As a result, in one embodiment, for one or a variety of reasons, the wireless interfaces 20 a and 20 b may be coupled to the networks that are relatively independent of one another. The problem that arises is that one of the interfaces, such as the interface 20 a, may attempt to transmit while the other interface 20 b is attempting to receive. In many cases, the simultaneous proximate transmission and reception would result in interference absent coordination between the interfaces 20.
Within any given wireless network there may be protocols for reducing interference. These protocols may prohibit one wireless entity from transmitting while other wireless entities within the network, including the transmitting entity, are attempting to receive. However, where a single device 10 is capable of participating in disparate, uncoordinated, networks, such coordination may not be available because each network may operate independently of other networks.
Using the application 16, the general purpose processor 12 may control the wireless interfaces 20 to avoid at least in some cases, transmitting over one interface, such as the interface 20 a, when the interface 20 b is attempting to receive, in one embodiment. To this end, the processors 11 and 12 may communicate with one another.
The connection between the bus 18 and each interface 20 a or 20 b may be a wired or wireless connection. In addition, the interfaces 20 a and 20 b may be proximate or remote from the processors 11 and 12.
Each network interface 20 a and 20 b may include an antenna 22 a or 22 b that, in one embodiment of the present invention, may be a dipole antenna. In one embodiment, the antennas 22 may be responsible for both transmission and reception of signals. More or less antennas may be utilized in other embodiments of the present invention.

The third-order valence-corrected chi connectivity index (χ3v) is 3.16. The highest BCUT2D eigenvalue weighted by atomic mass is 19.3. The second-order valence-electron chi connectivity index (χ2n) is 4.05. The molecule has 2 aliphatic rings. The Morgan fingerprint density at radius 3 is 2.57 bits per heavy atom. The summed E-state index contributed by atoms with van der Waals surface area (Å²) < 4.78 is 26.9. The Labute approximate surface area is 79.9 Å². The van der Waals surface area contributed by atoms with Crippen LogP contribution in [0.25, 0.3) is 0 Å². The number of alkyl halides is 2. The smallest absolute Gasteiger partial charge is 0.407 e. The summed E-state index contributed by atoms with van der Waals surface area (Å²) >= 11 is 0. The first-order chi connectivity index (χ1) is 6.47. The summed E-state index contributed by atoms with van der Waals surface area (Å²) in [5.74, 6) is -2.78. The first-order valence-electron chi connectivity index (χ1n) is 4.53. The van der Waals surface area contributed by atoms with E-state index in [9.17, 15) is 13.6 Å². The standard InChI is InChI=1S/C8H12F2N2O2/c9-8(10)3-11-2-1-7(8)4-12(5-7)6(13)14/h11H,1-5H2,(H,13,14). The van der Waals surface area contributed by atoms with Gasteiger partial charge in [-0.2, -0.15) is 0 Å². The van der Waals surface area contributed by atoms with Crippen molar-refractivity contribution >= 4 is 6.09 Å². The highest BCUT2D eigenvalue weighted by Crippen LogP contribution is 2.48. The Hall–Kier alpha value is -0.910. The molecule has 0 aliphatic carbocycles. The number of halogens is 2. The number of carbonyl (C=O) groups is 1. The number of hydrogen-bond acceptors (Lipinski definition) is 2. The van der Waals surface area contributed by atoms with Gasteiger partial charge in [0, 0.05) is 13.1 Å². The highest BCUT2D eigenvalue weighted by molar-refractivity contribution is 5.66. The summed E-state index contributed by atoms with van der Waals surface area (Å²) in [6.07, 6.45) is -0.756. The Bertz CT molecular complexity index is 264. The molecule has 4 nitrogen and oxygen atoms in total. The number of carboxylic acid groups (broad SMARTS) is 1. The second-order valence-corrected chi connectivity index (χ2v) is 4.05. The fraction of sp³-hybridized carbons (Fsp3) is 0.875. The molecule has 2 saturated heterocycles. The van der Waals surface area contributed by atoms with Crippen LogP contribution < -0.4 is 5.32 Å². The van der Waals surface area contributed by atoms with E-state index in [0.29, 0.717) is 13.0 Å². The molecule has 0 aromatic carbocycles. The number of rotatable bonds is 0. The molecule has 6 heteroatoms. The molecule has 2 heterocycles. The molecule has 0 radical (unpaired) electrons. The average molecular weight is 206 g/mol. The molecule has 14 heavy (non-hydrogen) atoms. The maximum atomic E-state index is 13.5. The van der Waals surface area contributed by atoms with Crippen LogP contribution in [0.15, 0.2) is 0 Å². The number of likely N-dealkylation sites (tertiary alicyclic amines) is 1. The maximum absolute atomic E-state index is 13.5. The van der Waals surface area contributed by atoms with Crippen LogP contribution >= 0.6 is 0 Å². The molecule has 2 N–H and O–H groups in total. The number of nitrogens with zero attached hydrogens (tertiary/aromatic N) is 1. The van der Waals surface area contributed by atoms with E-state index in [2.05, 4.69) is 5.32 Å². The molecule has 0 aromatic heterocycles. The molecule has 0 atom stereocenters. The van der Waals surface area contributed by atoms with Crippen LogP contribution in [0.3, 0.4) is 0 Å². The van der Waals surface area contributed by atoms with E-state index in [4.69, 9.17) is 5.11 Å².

At diamond 30, the relevancy of the information being received is assessed. For example, if the information being received is of relatively low importance, and the transmission is of relatively high importance, the reception may be deferred for receipt upon retransmission at a later time. Generally, relevancy of information is determined by conventional packet filters.
If the relevancy of the received information is known, a check at diamond 32 determines how important or timely is the data being received. This determination, in one embodiment, may involve a comparison of the importance of the information being transmitted and the importance of the information being received. In addition, the time sensitivity of the information being received and transmitted may be weighed. If the data is considered relevant, meaning that the data is of sufficient timeliness or importance, the transmission may continue to be deferred. However, if the data is of relatively low relevance, the transmission may be allowed to proceed. In some cases relevancy may also be weighed by determining whether the data will automatically be available for reception at periodic intervals in the future.
Thus, in some embodiments of the present invention, communications over independent wireless networks may be controlled to reduce interference through the operation of the application 16 and a general purpose processor 12. In some embodiments, this allows a single wireless device to participate in more than one networks and/or to use more than one wireless protocol.
While the present invention has been described with respect to a limited number of embodiments, those skilled in the art will appreciate numerous modifications and variations therefrom. It is intended that the appended claims cover all such modifications and variations as fall within the true spirit and scope of this present invention.
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|U.S. Classification||455/502, 455/434, 455/452.2, 455/512|
|International Classification||H04L12/56, H04L12/28, H04B7/005|
|Cooperative Classification||H04W16/14, H04W88/06|
|May 9, 2003||AS||Assignment|
Owner name: INTEL CORPORATION, CALIFORNIA
Free format text: ASSIGNMENT OF ASSIGNORS INTEREST;ASSIGNOR:BRABENAC, CHARLES L.;REEL/FRAME:014064/0789
Effective date: 20030507
Owner name: INTEL CORPORATION,CALIFORNIA
Free format text: ASSIGNMENT OF ASSIGNORS INTEREST;ASSIGNOR:BRABENAC, CHARLES L.;REEL/FRAME:014064/0789
Effective date: 20030507
|Nov 20, 2013||FPAY||Fee payment|
Year of fee payment: 4